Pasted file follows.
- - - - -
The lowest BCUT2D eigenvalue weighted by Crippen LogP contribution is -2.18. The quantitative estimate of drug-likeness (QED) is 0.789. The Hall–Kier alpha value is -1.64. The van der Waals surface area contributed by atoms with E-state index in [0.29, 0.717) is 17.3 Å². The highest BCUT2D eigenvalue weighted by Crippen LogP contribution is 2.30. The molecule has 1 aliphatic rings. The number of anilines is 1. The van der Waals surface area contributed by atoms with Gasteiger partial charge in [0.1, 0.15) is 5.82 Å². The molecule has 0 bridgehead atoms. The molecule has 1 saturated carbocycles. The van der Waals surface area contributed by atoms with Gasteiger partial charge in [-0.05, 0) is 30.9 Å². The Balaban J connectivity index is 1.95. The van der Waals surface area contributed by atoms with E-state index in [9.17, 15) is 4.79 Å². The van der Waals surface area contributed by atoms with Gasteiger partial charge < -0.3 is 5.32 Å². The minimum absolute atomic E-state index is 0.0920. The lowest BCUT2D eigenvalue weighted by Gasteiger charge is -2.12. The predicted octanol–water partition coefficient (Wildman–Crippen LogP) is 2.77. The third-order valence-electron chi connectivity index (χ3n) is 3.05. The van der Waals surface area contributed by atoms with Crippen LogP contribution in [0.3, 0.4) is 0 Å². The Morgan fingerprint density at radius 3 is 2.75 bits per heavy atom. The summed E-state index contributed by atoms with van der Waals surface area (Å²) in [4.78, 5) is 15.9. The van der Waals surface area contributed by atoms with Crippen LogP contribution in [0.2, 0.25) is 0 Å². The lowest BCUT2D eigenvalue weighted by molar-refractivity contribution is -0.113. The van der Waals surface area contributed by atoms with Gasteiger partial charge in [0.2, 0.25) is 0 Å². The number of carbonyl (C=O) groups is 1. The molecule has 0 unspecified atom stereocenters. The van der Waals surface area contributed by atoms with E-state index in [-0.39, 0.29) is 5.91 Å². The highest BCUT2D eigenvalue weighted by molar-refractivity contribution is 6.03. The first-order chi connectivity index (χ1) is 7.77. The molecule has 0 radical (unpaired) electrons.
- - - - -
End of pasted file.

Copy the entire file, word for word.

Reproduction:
The lowest BCUT2D eigenvalue weighted by Crippen LogP contribution is -2.18. The quantitative estimate of drug-likeness (QED) is 0.789. The Hall–Kier alpha value is -1.64. The van der Waals surface area contributed by atoms with E-state index in [0.29, 0.717) is 17.3 Å². The highest BCUT2D eigenvalue weighted by Crippen LogP contribution is 2.30. The molecule has 1 aliphatic rings. The number of anilines is 1. The van der Waals surface area contributed by atoms with Gasteiger partial charge in [0.1, 0.15) is 5.82 Å². The molecule has 0 bridgehead atoms. The molecule has 1 saturated carbocycles. The van der Waals surface area contributed by atoms with Gasteiger partial charge in [-0.05, 0) is 30.9 Å². The Balaban J connectivity index is 1.95. The van der Waals surface area contributed by atoms with E-state index in [9.17, 15) is 4.79 Å². The van der Waals surface area contributed by atoms with Gasteiger partial charge < -0.3 is 5.32 Å². The minimum absolute atomic E-state index is 0.0920. The lowest BCUT2D eigenvalue weighted by Gasteiger charge is -2.12. The predicted octanol–water partition coefficient (Wildman–Crippen LogP) is 2.77. The third-order valence-electron chi connectivity index (χ3n) is 3.05. The van der Waals surface area contributed by atoms with Crippen LogP contribution in [0.3, 0.4) is 0 Å². The Morgan fingerprint density at radius 3 is 2.75 bits per heavy atom. The summed E-state index contributed by atoms with van der Waals surface area (Å²) in [4.78, 5) is 15.9. The van der Waals surface area contributed by atoms with Crippen LogP contribution in [0.2, 0.25) is 0 Å². The lowest BCUT2D eigenvalue weighted by molar-refractivity contribution is -0.113. The van der Waals surface area contributed by atoms with Gasteiger partial charge in [0.2, 0.25) is 0 Å². The number of carbonyl (C=O) groups is 1. The molecule has 0 unspecified atom stereocenters. The van der Waals surface area contributed by atoms with E-state index in [-0.39, 0.29) is 5.91 Å². The highest BCUT2D eigenvalue weighted by molar-refractivity contribution is 6.03. The first-order chi connectivity index (χ1) is 7.77. The molecule has 0 radical (unpaired) electrons.